Luke Kim, brain behind electronic project Copys, has a very soft touch. Exploring the more delicate side of electronic music, his songs often come across as snapshots of feelings and moments. Immediacy in a song is often confused for greatness, but there has to be consideration for music that strolls along, that gives you space to think and breathe along with it. fisher-price i love you don’t worry doesn’t push you into anything; its closer to a gentle hand tugging you along through a garden of nostalgia. A simple Fisher-Price piano part slowly opens the song, removing you from time and making childhood feel both impossibly distant and incredibly close. When the synthesizer suddenly takes over the part, it feels like a sudden maturation, but the youthful ambiance is not lost–that two minutes of the piano makes its echoes well pronounced for the rest of the song. Other parts come in and, though it’s a slow build, when the spoken word part lands, it hits. Mumbling and fading out, the stream of consciousness is an impressionistic piece of poetry, reading like a child trying to make sense of the strange world surrounding them. Understanding what’s being said doesn’t matter, the words that poke through communicate emotions clearly through the muddiness. fisher-price autumn reader in its entirety explores these themes of youth, adulthood, and that funny place in-between intimately and passionately, with or without lyrics. You can try not to lose yourself in it, but you’ll feel perfectly at ease when you do.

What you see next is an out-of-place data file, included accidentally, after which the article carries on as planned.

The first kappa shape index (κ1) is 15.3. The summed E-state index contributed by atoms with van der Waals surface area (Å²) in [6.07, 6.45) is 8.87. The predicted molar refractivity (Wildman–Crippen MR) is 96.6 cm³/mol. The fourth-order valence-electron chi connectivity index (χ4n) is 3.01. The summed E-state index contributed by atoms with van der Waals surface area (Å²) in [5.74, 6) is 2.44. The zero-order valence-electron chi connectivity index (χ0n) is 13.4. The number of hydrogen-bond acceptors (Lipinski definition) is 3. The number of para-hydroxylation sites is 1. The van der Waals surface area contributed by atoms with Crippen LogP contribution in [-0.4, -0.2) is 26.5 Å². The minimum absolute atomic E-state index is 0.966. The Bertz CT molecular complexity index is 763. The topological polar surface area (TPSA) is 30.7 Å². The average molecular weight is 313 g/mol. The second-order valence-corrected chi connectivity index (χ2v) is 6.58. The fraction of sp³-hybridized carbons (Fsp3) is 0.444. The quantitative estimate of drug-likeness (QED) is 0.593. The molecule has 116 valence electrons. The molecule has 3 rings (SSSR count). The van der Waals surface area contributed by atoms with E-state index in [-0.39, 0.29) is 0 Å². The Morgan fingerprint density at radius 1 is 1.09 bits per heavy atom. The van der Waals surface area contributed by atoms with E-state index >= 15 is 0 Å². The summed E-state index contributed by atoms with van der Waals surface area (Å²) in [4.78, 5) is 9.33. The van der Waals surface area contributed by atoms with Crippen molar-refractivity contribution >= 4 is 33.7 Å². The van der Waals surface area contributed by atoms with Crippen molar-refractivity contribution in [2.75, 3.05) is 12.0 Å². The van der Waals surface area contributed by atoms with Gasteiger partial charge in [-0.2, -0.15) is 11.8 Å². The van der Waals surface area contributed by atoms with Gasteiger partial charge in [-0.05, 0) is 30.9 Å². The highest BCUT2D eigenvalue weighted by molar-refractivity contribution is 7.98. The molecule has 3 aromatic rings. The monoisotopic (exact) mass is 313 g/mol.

Hear the entire EP here, and stay updates on all of Kim’s projects here.
When you title a sample-based piece a “suite,” you immediately set up expectations of grandness. This track isn’t afraid of the big screen though–indeed, it lunges straight for the Oscar. Having collaborated with the likes of new rap wunderkind Danny Brown (listen to his latest album, Old, please, it’s one of this year’s best. Pretty please), Edinburgh producer Jaisu knows how to make a track monstrously big, but sparkle like a movie star’s smile. Suite In D Minor League takes you on a sonic journey. From the opening scene, with its slow-burning fanfare, to the snappy drums parts marching along, to the smooth guitar parts, until a jabbing strings part that brings the whole thing to a close–you are constantly watching and tagging along as this cinematic piece moves forward. The whole beat tape, A Short Album, works like this. It feels strongest as a whole piece, meant to be listened to in one smooth take. Short as it may be, there are plenty of little wonders to lose yourself in.
Hear all of A Short Album here, and learn more about the up-and-coming beat-tape label, Astral Black, here. (P.S. Be sure to thank Dummy Mag for the FREE download on this soundcloud player!!)